Recapping the United Airlines Overbooking Situation
So you all know what happened to United this past week, if you don’t, read about that here. Overbooking is common place today. Now, let’s explore how you they could have prevented this situation and what your rights are as an airline passenger.
What Happened on United & Why it Shouldn’t Have Happened
Monday April 10th, a doctor was forcibly removed from his United flight after refusing to give up his seat due to overbooking. United boarded all passengers on the plane, then realized they needed to make room for four United employees. Sources say they started offering compensation in hopes to get some volunteers. The compensation eventually reached up to $1,000 per ticket; however, nobody volunteered. Staff then said they would pick four people at random and involuntarily deboard them.
United first chose a couple, both of which deboarded without confrontation. They then chose the doctor. He refused to give up his seat stating that he had to get to Louisville to see patients and would not get off the plane. United crew then called local law enforcement who forcibly removed him, blooding his face, and leaving the man in a frenzied emotional state.
Where Does the Blame Fall Here?
There are three avenues of blame here. United, law enforcement, or the passenger. After evaluating this situation, I can safely place blame on all three parties at hand.
United, to my knowledge, did not follow proper procedures. For one, FAA regulations require they offer up to 400% compensation for passengers involuntarily boarded. 400% would have been required if they were delayed all night, which they would have in this case. It does not appear they offered this passenger his 400% before calling law enforcement. Secondly, United much present the passenger his rights in writing. It does not appear that they did so. Finally, United boarded the passenger. The airline is allowed to deny boarding; however, I am not sure they are allowed to force a passenger to deplane after boarding.
Local law enforcement really went muscle mode really quickly. It’s difficult to see how much the situation unfolded before the video starts, so it’s difficult to jump on the police officers too much. I would hope to see a better deescalation before blooding the guy’s face and knocking him unconscious.
Finally, passengers must obey flight attendants 100% of the time. This is not something you should do… it’s a law. When the flight attendants asked the man to give up his seat, he is immediately breaking the law by not obeying that request. The proper thing to do would be to deboard the plane, try to work things over with the gate agents, and then call your attorney after that. While it’s unfortunate he was publicly humiliated, he’s fortunate he didn’t end up in jail for the night.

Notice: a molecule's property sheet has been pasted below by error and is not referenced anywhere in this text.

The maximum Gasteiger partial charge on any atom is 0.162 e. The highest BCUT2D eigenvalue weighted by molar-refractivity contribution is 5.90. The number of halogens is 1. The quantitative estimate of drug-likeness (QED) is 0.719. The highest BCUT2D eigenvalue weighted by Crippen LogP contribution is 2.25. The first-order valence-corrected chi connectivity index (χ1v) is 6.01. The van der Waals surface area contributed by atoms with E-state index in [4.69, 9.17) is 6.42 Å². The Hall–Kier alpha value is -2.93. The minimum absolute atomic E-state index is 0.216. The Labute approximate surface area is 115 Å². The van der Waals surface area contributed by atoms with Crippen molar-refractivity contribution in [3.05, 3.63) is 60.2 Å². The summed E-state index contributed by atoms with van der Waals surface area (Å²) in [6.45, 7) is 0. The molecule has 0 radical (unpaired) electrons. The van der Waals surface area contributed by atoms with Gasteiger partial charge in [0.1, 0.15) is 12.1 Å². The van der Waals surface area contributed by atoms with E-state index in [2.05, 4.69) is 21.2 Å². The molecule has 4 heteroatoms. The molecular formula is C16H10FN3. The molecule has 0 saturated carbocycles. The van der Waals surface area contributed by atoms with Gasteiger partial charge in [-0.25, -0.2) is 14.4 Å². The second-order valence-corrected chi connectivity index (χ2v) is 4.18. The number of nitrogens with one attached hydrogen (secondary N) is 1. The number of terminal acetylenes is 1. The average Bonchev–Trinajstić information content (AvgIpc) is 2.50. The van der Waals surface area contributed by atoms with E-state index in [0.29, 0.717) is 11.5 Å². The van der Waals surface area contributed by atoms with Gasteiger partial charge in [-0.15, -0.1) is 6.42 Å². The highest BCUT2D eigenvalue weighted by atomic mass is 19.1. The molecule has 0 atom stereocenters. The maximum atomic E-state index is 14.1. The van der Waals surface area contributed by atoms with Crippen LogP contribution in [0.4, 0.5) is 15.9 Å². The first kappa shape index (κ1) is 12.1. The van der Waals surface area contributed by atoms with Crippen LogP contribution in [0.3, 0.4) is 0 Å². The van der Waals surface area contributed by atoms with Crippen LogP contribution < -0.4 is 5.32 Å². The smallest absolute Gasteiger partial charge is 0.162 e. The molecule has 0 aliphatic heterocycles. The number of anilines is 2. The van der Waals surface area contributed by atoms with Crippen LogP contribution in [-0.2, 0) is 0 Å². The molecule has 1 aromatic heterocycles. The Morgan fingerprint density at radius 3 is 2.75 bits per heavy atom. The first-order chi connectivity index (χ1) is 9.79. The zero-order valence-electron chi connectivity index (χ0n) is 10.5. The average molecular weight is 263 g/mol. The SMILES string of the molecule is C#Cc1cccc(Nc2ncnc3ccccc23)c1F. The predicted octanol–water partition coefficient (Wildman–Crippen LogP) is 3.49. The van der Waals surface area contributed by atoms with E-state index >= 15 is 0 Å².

Preventing This in the Future
Numerous things could have prevented this from happening. First, staff should have really pressed that 400% flight cost. I find it very difficult to believe absolutely nobody would have taken them up on it had they actually been aware. At time of writing a United ORD-SDF costs about $250. 400% of that would have been the $1,000 they offered up. If all efforts were exhausted, they could have offered up a little more. 400% is what’s required at minimal, why not let the bidding process continue?
A manager should have spoke with the passenger and better explained the situation. By all accounts we have heard, this was never done. The time from involuntarily bumping to police was ridiculously quick. A manager give the passenger his rights in writing, the 400% voucher, a hotel room, and a sincere apology may have been enough to deescalate the situation.
The CEO’s response was brutal. While he did apologize, he apologized the passengers were further delayed. Not about the situation that unfolded. At least say something along the lines of “United is committed to all passenger’s rights on every flight. We exhausted all efforts to come to an agreement with this passenger in particular; however, we will continue to investigate the situation to see where we can improve customer relations moving forward.” That doesn’t even admit blame, but it does address the problem at hand.
Know Your Passenger Rights
As a passenger, you have rights. I wrote an article for LoopholeTravel just a couple months ago that covers the three things everybody should know before accepting a flight. Because you agree to these terms when you purchase a ticket. You can check out that entire article here. The short of it is that airlines must be up front about all fares. They can’t hide taxes, fees, and other charges on your ticket. They must offer you 400% of your ticket value if you are delayed more than two hours after your original time. Finally, they must present you these rights in writing.
Most importantly, when airline staff ask you to do something… do it. Be firm on your stance, but you should always do as your asked. If this video didn’t go viral, this guy could have easily ended up in jail for failing to comply to an airline employee. United takes most of the blame here, but there is plenty of blame to go around.